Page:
Hurricane Dave


The weather guy said the tropical storm will probably be a hurricane before it made landfall at midnight. It was only seven, so I walked a few doors down to the expat bar. As I went up the stairs, my pace slowed with guilt, but I managed to raise my head with a false sense of pride as I placed one sober foot before the next toward the barstool. Dave was already there. It had been hard to avoid him lately. I thought about ignoring him, but I could see him sliding around on his stool trying to think of a way to break the ice.

    He settled for, “Hows it going Cory?”

    “All right,” I said, searching for a way to crawl back inside myself, but with a jerk reaction I found myself blurting out his name, “Dave!”

    Dave looked at me with a grin and asked, “Did you have to go through the alphabet?”

    “No” I responded defensivly. “I just all of a sudden remembered I told you I’d let you know if I remembered your name the next time I saw you, and I just realized I hadn't said your name when you said hello, so I wanted to let you know I remembered it, in case you thought I hadn’t, I did, I just forgot to say it, but I remembered.”

    Dave said, “Ok”. 

    "Why did he torment me so?" I asked myself as I peeled the label off my beer bottle and looked forward to the hurricane. 

    What I didn't tell Dave was how I managed to remember his name. I used this associative trick where you associate a name with someone you could never forget. There was this cop back in my hometown in Illinois named Dave. Dave and my Dad were rival cops. Finally, Dave got busted screwing one of his teenaged daughters best friends in the back of his cop car, that was it for Dave. 

    This Dave was from Ohio, and he loved to tell over and over the story about his motorcycle trip he took from Ohio to Florida when he hit the open road and left his old computer processing job in the dust. Upward and onward in search of freedom. Somehow Dave ended up hiding out here in Playa del Carme, Mexico, sitting across the bar from me, giving me a ton of things to think about without even trying. Dave lived in the bar's hotel, or maybe it was the hotel's bar...?

    But the thing is, I don't even like Dave. Dave annoys me, he annoys all the expats, he even annoys the Mexican bartender who has no idea what he’s saying. Honestly, he has that look. And Dave proudly voted for Trump and loves to let us know it until the bartender pulls out a wooden paddle and threatens, "No Politics in my bar!" in broken English as she wacks her hand. Dave usually gets a big grin. I guess he's alright, he smokes pot at least, and he actually lent me a few buds a couple weeks ago, and I feel like I could in the least remember his name.  

    I looked up from my pile of beer wrappers as Dave once again began to show off how he can guess the name of the next song that comes on the radio within the first two or three notes. I kind of admire him for this novelty skill few else have. I’ve always been drawn to people who have worthless talents.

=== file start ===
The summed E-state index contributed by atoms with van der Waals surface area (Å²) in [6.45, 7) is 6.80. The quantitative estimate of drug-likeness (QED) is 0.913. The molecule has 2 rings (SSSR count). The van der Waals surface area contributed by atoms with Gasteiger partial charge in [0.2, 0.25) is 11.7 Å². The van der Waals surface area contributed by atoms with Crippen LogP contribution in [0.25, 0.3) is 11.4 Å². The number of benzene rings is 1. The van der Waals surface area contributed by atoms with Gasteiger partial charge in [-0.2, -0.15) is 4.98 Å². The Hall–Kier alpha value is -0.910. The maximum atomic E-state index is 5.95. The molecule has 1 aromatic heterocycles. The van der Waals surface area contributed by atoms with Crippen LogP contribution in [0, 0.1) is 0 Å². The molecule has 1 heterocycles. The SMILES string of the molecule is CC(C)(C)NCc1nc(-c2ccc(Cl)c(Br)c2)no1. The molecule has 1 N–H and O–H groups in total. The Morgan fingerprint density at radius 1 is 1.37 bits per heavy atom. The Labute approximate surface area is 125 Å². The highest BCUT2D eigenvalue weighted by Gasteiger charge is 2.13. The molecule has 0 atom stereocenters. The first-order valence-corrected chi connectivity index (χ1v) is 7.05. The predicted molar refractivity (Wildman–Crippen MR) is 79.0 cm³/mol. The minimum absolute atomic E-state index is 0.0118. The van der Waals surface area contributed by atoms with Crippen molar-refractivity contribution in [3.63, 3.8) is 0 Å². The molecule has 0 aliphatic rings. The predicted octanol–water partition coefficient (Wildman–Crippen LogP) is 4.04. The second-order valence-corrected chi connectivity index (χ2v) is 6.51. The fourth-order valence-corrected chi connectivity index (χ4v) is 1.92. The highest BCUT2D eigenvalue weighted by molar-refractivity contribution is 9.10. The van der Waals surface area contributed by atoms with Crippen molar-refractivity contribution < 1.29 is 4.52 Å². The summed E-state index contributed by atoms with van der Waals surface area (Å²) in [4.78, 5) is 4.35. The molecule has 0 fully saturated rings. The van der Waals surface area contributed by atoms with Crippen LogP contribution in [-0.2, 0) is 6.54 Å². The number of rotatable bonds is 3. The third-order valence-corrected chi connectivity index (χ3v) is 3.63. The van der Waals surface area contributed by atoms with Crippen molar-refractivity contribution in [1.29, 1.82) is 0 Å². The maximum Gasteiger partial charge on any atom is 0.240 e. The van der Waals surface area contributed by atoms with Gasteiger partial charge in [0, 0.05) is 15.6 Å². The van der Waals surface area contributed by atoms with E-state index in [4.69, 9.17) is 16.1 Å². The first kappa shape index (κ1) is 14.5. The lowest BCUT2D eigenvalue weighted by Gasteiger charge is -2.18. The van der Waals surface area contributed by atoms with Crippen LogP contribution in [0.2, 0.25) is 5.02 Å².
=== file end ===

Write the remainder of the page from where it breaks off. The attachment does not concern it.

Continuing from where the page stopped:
My best friend growing up used to memorize the most mundane shit, and spew it out verbatim, such as this ancient Sally Struthers commercial for example, “Choose from any one of these programs, High School, TV/VCR Repair, Computer Programming, Electrician, Animal Care Specialist, Auto Mechanics, PC Repair, Bookkeeping, Legal Assistant, Medical Office Assistant, Hotel/Restaurant Management, Learning the Personal Computer, Electronics, or get your Specialized Associate Degree in Business Management and Accounting. ICS gives you everything you need, so call right now!”

I managed to forget about Dave for a minute until he crumpled up a napkin into a ball and threw it down the bartender's blouse. Dave offered to help as she reached down into her cleavage with one hand, a shot of tequila splashing around in the other. Dave obviously didn't get the memo and she gulped down what was left of the shot and gave Dave the death stare. Dave giggled and asked her with a high pitch, "whaaaat?"

    I looked in my pockets for more pesos but found nothing but lent. I considered the virtues of sobriety for a moment, then asked for the check, looked over at Dave, wondered about his goatee, handed the bartender my pesos and then nodded at Dave, “See ya later,” we both said simultaneously, as I questioned myself whether I am buzzed enough for a hurricane, then I walked down the stairs to the street below. 

    The cargo bikes were out in full gale selling quesadillas and tamales. I took a big whif as the charcoal smoke billowed up through the still palms, and wondered if I was the only one taking notice of the calm before the storm. I walked a few doors back down the block and up the stairs to my flat. I pulled a chair over to the window, opened the hurricane shutters, listened to the bird's sing, and rolled a joint as it slowly began to rain, and I thought about Dave.